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Re: Migration and documents
- Subject: Re: Migration and documents
- From: "Chris Travers" <..hidden..>
- Date: Thu, 26 Apr 2007 18:12:12 -0700
On 4/26/07, David Tangye <..hidden..> wrote:
On Thu, 2007-04-26 at 17:46 -0700, Chris Travers wrote:
> First, I think that INSTALL and UPGRADE files should always be
> maintained. Those filenames are in upper case not because I am
> yelling but because that is the standard convention. If your install
> is a mess, I am guessing you didn't read these files :-)
Its not. I did read them. I read EVERYTHING. ALWAYS. (not shouting -
emphasising :-) )
> I do not expect we will ever stop maintaining them, and we will
> probably always document a manual install process regardless of
> whatever else we offer.
Well as long as there is a process to ensure both are in sync it does
not matter. My concern is there those sort of processes are not in
> The manual is written for people of any level of accounting or
> technical background. It comes with the sources so if people want, it
> can be stripped down for specific training sessions, but the idea is
> that it is out there to teach the people
> installing/maintaining/administering the software how it is supposed
> to work.
OK, what about the users?
The manual ought to be structured in such a way that a sole proprietor
should be able to teach himself how to administer and use the software
easily. The manual is designed to be worked through consecutively and
that is why it is all in one document. Advanced users and consultants
can find more technical information in part 2 which is separated from
the rest so that people know where to go for workflow or technical
documentation. It is also where it is because we assume the reader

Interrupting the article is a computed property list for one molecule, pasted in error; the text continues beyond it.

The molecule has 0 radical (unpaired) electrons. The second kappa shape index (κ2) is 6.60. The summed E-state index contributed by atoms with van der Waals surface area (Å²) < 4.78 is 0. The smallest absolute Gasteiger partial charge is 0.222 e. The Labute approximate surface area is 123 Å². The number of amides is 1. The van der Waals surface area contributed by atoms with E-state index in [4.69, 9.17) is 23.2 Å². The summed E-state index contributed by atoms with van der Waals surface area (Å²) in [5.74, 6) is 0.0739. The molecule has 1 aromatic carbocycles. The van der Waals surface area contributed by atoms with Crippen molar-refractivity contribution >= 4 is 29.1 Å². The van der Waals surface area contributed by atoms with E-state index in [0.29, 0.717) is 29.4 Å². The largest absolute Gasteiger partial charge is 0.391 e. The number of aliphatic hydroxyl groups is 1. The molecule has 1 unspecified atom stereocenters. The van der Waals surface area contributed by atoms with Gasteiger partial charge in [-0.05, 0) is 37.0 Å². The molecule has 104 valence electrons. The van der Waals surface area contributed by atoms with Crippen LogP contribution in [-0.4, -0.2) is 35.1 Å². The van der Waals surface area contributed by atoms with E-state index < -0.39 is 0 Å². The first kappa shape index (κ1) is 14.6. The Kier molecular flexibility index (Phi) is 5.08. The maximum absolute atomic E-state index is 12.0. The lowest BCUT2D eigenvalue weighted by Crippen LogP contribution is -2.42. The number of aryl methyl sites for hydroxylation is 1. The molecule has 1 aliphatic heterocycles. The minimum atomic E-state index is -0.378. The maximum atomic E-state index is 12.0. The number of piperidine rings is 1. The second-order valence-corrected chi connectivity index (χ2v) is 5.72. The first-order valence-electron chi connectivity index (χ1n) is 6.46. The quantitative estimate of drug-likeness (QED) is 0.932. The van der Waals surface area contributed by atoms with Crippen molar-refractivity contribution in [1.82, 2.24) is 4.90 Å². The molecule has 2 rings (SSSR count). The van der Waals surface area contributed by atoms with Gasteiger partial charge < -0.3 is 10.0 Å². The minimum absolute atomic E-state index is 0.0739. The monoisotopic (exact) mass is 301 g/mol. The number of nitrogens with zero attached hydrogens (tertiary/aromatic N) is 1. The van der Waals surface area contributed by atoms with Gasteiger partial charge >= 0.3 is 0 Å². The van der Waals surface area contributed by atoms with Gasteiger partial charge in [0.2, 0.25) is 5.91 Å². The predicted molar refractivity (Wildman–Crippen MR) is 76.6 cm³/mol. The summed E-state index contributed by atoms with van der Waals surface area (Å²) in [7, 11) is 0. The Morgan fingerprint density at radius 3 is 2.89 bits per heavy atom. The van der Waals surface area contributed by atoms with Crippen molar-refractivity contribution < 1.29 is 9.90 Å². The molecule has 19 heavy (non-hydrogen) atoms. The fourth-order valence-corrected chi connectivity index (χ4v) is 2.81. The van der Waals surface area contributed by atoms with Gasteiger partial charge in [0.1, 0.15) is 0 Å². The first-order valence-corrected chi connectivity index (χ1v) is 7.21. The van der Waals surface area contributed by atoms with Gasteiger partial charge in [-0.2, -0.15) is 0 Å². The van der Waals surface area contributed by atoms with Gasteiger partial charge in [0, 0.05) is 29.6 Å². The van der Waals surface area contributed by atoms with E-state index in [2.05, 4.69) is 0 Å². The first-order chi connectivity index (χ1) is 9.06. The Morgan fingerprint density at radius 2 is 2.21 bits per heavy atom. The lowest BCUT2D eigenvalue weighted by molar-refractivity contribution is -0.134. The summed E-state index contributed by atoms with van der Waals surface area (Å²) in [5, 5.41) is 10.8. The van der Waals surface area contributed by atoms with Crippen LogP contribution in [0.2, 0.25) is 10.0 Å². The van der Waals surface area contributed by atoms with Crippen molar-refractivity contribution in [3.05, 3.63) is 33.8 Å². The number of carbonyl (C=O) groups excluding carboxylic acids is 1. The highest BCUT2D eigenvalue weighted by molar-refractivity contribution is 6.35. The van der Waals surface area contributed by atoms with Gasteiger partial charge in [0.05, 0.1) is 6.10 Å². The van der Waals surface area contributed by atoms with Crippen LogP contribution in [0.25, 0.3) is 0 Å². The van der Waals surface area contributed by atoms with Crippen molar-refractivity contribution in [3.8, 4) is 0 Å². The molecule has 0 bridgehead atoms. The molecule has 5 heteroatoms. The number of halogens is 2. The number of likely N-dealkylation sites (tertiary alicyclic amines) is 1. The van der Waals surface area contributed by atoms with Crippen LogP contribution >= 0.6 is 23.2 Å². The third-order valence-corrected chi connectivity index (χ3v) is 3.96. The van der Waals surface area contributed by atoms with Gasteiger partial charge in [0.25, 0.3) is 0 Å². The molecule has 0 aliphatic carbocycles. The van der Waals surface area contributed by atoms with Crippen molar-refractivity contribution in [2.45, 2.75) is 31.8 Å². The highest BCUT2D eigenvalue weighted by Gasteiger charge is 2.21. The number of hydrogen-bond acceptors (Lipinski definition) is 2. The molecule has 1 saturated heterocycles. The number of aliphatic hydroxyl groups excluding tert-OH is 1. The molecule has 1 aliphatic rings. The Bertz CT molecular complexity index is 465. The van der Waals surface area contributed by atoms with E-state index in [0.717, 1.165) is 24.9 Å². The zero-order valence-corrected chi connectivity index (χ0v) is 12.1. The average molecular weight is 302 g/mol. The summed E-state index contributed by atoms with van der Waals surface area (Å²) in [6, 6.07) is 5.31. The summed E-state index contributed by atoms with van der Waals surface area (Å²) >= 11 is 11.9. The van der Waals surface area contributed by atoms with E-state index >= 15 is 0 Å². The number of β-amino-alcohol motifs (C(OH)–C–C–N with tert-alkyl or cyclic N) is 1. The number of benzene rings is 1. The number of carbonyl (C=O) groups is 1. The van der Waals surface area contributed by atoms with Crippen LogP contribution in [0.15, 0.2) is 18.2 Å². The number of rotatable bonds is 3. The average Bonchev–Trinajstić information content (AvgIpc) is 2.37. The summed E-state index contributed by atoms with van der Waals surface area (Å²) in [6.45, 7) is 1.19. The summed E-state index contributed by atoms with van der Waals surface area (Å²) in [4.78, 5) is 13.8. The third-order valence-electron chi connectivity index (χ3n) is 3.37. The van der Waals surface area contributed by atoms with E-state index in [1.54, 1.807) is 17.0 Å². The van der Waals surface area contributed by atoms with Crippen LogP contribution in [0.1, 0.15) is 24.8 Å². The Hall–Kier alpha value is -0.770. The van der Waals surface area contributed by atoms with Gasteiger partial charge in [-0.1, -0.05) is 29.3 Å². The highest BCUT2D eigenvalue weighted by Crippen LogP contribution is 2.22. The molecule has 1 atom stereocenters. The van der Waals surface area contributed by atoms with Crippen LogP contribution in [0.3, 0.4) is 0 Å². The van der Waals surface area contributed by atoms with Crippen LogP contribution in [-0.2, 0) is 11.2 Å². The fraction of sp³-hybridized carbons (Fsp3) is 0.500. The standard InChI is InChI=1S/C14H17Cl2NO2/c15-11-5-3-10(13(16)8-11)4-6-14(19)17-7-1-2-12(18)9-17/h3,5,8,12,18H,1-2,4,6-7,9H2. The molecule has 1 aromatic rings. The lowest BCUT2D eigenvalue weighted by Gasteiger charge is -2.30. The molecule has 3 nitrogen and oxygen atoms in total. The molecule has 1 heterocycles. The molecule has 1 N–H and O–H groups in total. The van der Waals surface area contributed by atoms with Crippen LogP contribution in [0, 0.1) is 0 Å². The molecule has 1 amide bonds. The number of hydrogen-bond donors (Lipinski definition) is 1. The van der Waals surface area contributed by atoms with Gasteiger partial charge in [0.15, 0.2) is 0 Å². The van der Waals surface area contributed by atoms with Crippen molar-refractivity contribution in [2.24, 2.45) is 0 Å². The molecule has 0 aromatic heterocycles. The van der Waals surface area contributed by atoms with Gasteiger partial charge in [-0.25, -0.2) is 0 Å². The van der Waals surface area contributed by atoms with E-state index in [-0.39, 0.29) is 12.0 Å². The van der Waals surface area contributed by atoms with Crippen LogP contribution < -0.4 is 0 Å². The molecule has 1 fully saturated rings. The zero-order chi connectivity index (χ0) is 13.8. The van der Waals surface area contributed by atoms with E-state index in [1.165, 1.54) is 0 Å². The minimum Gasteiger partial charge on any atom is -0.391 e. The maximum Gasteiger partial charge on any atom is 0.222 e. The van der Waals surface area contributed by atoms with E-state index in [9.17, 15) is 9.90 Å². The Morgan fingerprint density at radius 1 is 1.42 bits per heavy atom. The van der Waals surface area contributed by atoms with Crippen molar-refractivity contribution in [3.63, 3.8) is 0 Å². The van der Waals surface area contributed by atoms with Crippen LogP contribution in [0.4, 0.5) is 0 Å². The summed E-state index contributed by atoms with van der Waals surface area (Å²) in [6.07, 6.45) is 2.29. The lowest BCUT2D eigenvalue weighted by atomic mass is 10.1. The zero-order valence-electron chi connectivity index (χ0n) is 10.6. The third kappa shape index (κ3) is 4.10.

has already read the rest of the manual.
Maybe your priorities are in producing software. Mine is more in making
it usable, partly by being understandable/presentable to more users. It
has become apparent that my priorities are not valued here. And I am not
sure I am very impressed by the "put your money where your mouth is."
sentiment either. I have been spending a lot of my time (= money) making
suggestions. If you do not value other suggestions and criticism, just
I suppose my past remarks deserve some clarification. It was not an
attempt to devalue your priorities. I just don't think those
priorities are things we can reasonably get to at the moment and
sometimes, I get the impression that you are making demands on us
without any idea of what you are asking.
We all know that the software needs a *lot* of work to be easily
usable by most people who have a basic knowledge of bookkeeping.
However, I don't think that any of this matters if the software does
not operate properly in terms of the priorities I mentioned: security
(including from malicious users), accounting logic (always posting the
right numbers in the right way), and process controls (so a business
has control over how transactions can be posted).
Those priorities are really the basics of any accounting system and
are as necessary in the realm of paper accounting as in the realm of
computers. If the accounting system doesn't do these things right,
then I don't care how easy it is to use, it is not to be trusted. And
I would hope people would want a solution to manage their money that
*could* be trusted. In fact, I would expect that to be more important
than anything else. After all, it is managing your money.
Also, as I have mentioned before, the code is very badly structured.
We are working on it, but making demands on our time, or insisting
that we get our priorities in the order you are articulating (user
experience first, the rest later) is not going to make it happen. If
you want to contribute, that is fine. If you want to wait until the
codebase is in better shape, that is fine. But frequently complaining
about user experience at the moment is not going to make the situation
So I gather that I am reacting against the presentation more than the ideas.